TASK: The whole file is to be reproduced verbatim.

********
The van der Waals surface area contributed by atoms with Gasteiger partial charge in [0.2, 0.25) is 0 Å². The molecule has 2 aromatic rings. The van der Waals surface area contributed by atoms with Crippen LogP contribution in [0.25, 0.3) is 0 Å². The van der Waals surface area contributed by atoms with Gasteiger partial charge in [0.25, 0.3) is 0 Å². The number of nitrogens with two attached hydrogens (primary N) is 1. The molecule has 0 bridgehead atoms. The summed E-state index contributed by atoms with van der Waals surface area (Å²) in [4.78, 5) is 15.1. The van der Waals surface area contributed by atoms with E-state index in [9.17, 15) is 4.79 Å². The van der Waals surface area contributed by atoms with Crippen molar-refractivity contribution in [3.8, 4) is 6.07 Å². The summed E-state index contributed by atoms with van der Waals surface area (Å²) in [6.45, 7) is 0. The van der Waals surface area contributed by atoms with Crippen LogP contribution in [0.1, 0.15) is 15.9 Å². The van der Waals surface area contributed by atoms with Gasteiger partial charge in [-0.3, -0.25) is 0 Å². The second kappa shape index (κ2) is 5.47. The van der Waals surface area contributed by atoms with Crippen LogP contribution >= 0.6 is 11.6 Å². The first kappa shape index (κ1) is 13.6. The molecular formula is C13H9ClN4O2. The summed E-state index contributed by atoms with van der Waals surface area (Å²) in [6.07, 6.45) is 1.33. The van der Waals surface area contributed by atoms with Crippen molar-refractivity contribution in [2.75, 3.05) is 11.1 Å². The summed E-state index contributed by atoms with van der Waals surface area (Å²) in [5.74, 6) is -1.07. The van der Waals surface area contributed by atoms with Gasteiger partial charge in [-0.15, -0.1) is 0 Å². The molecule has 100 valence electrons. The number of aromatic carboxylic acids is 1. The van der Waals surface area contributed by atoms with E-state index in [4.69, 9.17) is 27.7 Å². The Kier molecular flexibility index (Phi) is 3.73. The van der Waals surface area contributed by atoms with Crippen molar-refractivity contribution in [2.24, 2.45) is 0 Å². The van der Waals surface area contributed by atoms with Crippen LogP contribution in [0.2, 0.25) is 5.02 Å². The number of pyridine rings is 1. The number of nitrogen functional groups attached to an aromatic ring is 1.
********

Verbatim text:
The van der Waals surface area contributed by atoms with Gasteiger partial charge in [0.2, 0.25) is 0 Å². The molecule has 2 aromatic rings. The van der Waals surface area contributed by atoms with Crippen LogP contribution in [0.25, 0.3) is 0 Å². The van der Waals surface area contributed by atoms with Gasteiger partial charge in [0.25, 0.3) is 0 Å². The number of nitrogens with two attached hydrogens (primary N) is 1. The molecule has 0 bridgehead atoms. The summed E-state index contributed by atoms with van der Waals surface area (Å²) in [4.78, 5) is 15.1. The van der Waals surface area contributed by atoms with E-state index in [9.17, 15) is 4.79 Å². The van der Waals surface area contributed by atoms with Crippen molar-refractivity contribution in [3.8, 4) is 6.07 Å². The summed E-state index contributed by atoms with van der Waals surface area (Å²) in [6.45, 7) is 0. The van der Waals surface area contributed by atoms with Crippen LogP contribution in [0.1, 0.15) is 15.9 Å². The van der Waals surface area contributed by atoms with Gasteiger partial charge in [-0.3, -0.25) is 0 Å². The second kappa shape index (κ2) is 5.47. The van der Waals surface area contributed by atoms with Crippen LogP contribution >= 0.6 is 11.6 Å². The first kappa shape index (κ1) is 13.6. The molecular formula is C13H9ClN4O2. The summed E-state index contributed by atoms with van der Waals surface area (Å²) in [6.07, 6.45) is 1.33. The van der Waals surface area contributed by atoms with Crippen molar-refractivity contribution in [2.75, 3.05) is 11.1 Å². The summed E-state index contributed by atoms with van der Waals surface area (Å²) in [5.74, 6) is -1.07. The van der Waals surface area contributed by atoms with Gasteiger partial charge in [-0.15, -0.1) is 0 Å². The molecule has 100 valence electrons. The number of aromatic carboxylic acids is 1. The van der Waals surface area contributed by atoms with E-state index in [4.69, 9.17) is 27.7 Å². The Kier molecular flexibility index (Phi) is 3.73. The van der Waals surface area contributed by atoms with Crippen molar-refractivity contribution in [2.24, 2.45) is 0 Å². The van der Waals surface area contributed by atoms with Crippen LogP contribution in [0.2, 0.25) is 5.02 Å². The number of pyridine rings is 1. The number of nitrogen functional groups attached to an aromatic ring is 1.